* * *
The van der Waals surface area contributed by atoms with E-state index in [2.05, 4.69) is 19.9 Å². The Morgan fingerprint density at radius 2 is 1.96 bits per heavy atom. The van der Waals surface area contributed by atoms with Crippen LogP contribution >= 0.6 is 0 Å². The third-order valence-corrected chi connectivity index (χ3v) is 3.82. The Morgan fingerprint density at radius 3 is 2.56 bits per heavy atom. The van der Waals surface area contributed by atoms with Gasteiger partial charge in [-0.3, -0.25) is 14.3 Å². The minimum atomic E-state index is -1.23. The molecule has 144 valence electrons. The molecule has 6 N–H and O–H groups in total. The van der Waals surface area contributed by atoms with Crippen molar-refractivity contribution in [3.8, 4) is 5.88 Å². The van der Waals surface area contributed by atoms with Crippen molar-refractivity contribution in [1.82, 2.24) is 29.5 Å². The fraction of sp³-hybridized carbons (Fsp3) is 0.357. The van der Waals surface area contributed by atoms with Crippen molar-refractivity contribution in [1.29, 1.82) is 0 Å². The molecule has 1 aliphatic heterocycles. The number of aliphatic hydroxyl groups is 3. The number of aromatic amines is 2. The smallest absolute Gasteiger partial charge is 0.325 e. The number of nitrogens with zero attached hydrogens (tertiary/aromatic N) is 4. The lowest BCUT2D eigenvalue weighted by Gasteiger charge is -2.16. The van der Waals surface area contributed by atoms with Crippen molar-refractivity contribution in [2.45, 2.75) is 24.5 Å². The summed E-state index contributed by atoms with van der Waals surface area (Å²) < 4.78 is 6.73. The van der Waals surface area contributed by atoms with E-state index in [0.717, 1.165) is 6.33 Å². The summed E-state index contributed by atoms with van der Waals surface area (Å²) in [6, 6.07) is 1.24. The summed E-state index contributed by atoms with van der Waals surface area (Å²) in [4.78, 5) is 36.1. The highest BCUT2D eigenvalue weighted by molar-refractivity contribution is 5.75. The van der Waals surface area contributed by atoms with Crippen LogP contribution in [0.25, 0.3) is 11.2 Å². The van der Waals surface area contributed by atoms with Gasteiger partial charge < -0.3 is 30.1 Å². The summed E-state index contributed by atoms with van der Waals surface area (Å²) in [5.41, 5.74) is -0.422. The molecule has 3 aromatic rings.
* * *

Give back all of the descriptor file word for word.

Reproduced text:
The van der Waals surface area contributed by atoms with E-state index in [2.05, 4.69) is 19.9 Å². The Morgan fingerprint density at radius 2 is 1.96 bits per heavy atom. The van der Waals surface area contributed by atoms with Crippen LogP contribution >= 0.6 is 0 Å². The third-order valence-corrected chi connectivity index (χ3v) is 3.82. The Morgan fingerprint density at radius 3 is 2.56 bits per heavy atom. The van der Waals surface area contributed by atoms with Gasteiger partial charge in [-0.3, -0.25) is 14.3 Å². The minimum atomic E-state index is -1.23. The molecule has 144 valence electrons. The molecule has 6 N–H and O–H groups in total. The van der Waals surface area contributed by atoms with Crippen molar-refractivity contribution in [3.8, 4) is 5.88 Å². The van der Waals surface area contributed by atoms with Crippen molar-refractivity contribution in [1.82, 2.24) is 29.5 Å². The fraction of sp³-hybridized carbons (Fsp3) is 0.357. The van der Waals surface area contributed by atoms with Crippen molar-refractivity contribution in [1.29, 1.82) is 0 Å². The molecule has 1 aliphatic heterocycles. The number of aliphatic hydroxyl groups is 3. The number of aromatic amines is 2. The smallest absolute Gasteiger partial charge is 0.325 e. The number of nitrogens with zero attached hydrogens (tertiary/aromatic N) is 4. The lowest BCUT2D eigenvalue weighted by Gasteiger charge is -2.16. The van der Waals surface area contributed by atoms with Crippen molar-refractivity contribution in [2.45, 2.75) is 24.5 Å². The summed E-state index contributed by atoms with van der Waals surface area (Å²) < 4.78 is 6.73. The van der Waals surface area contributed by atoms with E-state index in [0.717, 1.165) is 6.33 Å². The summed E-state index contributed by atoms with van der Waals surface area (Å²) in [6, 6.07) is 1.24. The summed E-state index contributed by atoms with van der Waals surface area (Å²) in [4.78, 5) is 36.1. The highest BCUT2D eigenvalue weighted by molar-refractivity contribution is 5.75. The van der Waals surface area contributed by atoms with Crippen LogP contribution in [0.25, 0.3) is 11.2 Å². The van der Waals surface area contributed by atoms with Gasteiger partial charge < -0.3 is 30.1 Å². The summed E-state index contributed by atoms with van der Waals surface area (Å²) in [5.41, 5.74) is -0.422. The molecule has 3 aromatic rings.